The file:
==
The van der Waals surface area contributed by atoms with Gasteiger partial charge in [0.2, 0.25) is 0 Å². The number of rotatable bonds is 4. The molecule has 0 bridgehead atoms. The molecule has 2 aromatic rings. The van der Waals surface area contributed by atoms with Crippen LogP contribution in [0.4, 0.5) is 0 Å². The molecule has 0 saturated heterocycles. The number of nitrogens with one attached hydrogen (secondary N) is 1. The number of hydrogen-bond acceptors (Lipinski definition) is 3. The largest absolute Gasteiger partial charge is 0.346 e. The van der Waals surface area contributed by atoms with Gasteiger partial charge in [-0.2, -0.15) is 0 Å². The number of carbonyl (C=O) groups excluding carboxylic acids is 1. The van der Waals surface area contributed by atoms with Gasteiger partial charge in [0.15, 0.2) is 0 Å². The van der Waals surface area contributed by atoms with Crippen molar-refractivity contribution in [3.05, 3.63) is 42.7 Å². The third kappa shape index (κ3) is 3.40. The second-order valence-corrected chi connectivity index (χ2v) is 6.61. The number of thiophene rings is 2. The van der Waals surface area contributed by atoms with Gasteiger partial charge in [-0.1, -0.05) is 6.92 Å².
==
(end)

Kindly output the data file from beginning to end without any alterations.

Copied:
The van der Waals surface area contributed by atoms with Gasteiger partial charge in [0.2, 0.25) is 0 Å². The number of rotatable bonds is 4. The molecule has 0 bridgehead atoms. The molecule has 2 aromatic rings. The van der Waals surface area contributed by atoms with Crippen LogP contribution in [0.4, 0.5) is 0 Å². The molecule has 0 saturated heterocycles. The number of nitrogens with one attached hydrogen (secondary N) is 1. The number of hydrogen-bond acceptors (Lipinski definition) is 3. The largest absolute Gasteiger partial charge is 0.346 e. The van der Waals surface area contributed by atoms with Gasteiger partial charge in [-0.2, -0.15) is 0 Å². The number of carbonyl (C=O) groups excluding carboxylic acids is 1. The van der Waals surface area contributed by atoms with Gasteiger partial charge in [0.15, 0.2) is 0 Å². The van der Waals surface area contributed by atoms with Crippen molar-refractivity contribution in [3.05, 3.63) is 42.7 Å². The third kappa shape index (κ3) is 3.40. The second-order valence-corrected chi connectivity index (χ2v) is 6.61. The number of thiophene rings is 2. The van der Waals surface area contributed by atoms with Gasteiger partial charge in [-0.1, -0.05) is 6.92 Å².